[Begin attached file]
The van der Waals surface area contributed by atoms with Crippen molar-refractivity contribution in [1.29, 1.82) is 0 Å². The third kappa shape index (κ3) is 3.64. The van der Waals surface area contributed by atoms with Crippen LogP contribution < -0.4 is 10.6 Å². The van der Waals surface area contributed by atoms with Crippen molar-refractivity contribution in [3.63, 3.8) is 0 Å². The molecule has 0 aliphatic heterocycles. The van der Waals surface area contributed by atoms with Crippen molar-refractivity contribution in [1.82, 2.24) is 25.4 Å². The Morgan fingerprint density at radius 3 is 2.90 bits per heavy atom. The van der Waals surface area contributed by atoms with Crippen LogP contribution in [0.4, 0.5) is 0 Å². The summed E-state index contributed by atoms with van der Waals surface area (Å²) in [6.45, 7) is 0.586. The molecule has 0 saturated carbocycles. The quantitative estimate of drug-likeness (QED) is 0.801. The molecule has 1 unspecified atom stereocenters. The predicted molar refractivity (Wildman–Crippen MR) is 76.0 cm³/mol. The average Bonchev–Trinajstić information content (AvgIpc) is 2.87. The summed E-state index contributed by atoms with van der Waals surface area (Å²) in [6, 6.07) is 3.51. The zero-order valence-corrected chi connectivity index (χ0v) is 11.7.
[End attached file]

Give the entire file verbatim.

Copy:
The van der Waals surface area contributed by atoms with Crippen molar-refractivity contribution in [1.29, 1.82) is 0 Å². The third kappa shape index (κ3) is 3.64. The van der Waals surface area contributed by atoms with Crippen LogP contribution < -0.4 is 10.6 Å². The van der Waals surface area contributed by atoms with Crippen molar-refractivity contribution in [3.63, 3.8) is 0 Å². The molecule has 0 aliphatic heterocycles. The van der Waals surface area contributed by atoms with Crippen molar-refractivity contribution in [1.82, 2.24) is 25.4 Å². The Morgan fingerprint density at radius 3 is 2.90 bits per heavy atom. The van der Waals surface area contributed by atoms with Crippen LogP contribution in [0.4, 0.5) is 0 Å². The summed E-state index contributed by atoms with van der Waals surface area (Å²) in [6.45, 7) is 0.586. The molecule has 0 saturated carbocycles. The quantitative estimate of drug-likeness (QED) is 0.801. The molecule has 1 unspecified atom stereocenters. The predicted molar refractivity (Wildman–Crippen MR) is 76.0 cm³/mol. The average Bonchev–Trinajstić information content (AvgIpc) is 2.87. The summed E-state index contributed by atoms with van der Waals surface area (Å²) in [6, 6.07) is 3.51. The zero-order valence-corrected chi connectivity index (χ0v) is 11.7.